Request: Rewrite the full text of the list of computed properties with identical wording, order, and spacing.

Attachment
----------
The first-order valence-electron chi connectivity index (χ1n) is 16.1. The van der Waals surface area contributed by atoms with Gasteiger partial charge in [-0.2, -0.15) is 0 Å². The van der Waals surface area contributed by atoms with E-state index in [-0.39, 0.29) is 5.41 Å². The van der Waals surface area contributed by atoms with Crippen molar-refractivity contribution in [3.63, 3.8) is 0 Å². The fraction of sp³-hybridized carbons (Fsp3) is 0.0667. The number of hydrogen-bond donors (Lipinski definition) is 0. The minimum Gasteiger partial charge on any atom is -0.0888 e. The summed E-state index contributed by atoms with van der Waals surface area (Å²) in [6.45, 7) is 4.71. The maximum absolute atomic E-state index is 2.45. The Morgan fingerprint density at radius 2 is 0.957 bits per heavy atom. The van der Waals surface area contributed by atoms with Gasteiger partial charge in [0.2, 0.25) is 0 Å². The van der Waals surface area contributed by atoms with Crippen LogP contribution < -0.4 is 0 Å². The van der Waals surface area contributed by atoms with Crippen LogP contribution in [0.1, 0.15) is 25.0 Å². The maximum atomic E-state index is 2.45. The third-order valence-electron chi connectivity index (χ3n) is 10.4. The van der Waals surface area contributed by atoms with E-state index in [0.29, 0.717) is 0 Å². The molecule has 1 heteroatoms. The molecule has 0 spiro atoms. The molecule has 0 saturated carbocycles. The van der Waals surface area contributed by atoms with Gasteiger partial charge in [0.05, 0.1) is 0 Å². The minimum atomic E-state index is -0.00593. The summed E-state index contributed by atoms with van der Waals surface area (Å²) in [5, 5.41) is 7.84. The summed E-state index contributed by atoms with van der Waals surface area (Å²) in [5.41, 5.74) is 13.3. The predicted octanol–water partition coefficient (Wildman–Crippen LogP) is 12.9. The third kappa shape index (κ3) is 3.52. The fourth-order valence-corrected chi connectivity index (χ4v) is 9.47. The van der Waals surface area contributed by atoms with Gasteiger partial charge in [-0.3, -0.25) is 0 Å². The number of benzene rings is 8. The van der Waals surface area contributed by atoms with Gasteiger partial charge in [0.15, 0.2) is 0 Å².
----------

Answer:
The first-order valence-electron chi connectivity index (χ1n) is 16.1. The van der Waals surface area contributed by atoms with Gasteiger partial charge in [-0.2, -0.15) is 0 Å². The van der Waals surface area contributed by atoms with E-state index in [-0.39, 0.29) is 5.41 Å². The van der Waals surface area contributed by atoms with Crippen molar-refractivity contribution in [3.63, 3.8) is 0 Å². The fraction of sp³-hybridized carbons (Fsp3) is 0.0667. The number of hydrogen-bond donors (Lipinski definition) is 0. The minimum Gasteiger partial charge on any atom is -0.0888 e. The summed E-state index contributed by atoms with van der Waals surface area (Å²) in [6.45, 7) is 4.71. The maximum absolute atomic E-state index is 2.45. The Morgan fingerprint density at radius 2 is 0.957 bits per heavy atom. The van der Waals surface area contributed by atoms with Gasteiger partial charge in [0.2, 0.25) is 0 Å². The van der Waals surface area contributed by atoms with Crippen LogP contribution < -0.4 is 0 Å². The van der Waals surface area contributed by atoms with Crippen LogP contribution in [0.1, 0.15) is 25.0 Å². The maximum atomic E-state index is 2.45. The third-order valence-electron chi connectivity index (χ3n) is 10.4. The van der Waals surface area contributed by atoms with E-state index in [0.29, 0.717) is 0 Å². The molecule has 1 heteroatoms. The molecule has 0 spiro atoms. The molecule has 0 saturated carbocycles. The van der Waals surface area contributed by atoms with Gasteiger partial charge in [0.05, 0.1) is 0 Å². The minimum atomic E-state index is -0.00593. The summed E-state index contributed by atoms with van der Waals surface area (Å²) in [5, 5.41) is 7.84. The summed E-state index contributed by atoms with van der Waals surface area (Å²) in [5.41, 5.74) is 13.3. The predicted octanol–water partition coefficient (Wildman–Crippen LogP) is 12.9. The third kappa shape index (κ3) is 3.52. The fourth-order valence-corrected chi connectivity index (χ4v) is 9.47. The van der Waals surface area contributed by atoms with Gasteiger partial charge in [-0.3, -0.25) is 0 Å². The number of benzene rings is 8. The van der Waals surface area contributed by atoms with Gasteiger partial charge in [0.15, 0.2) is 0 Å².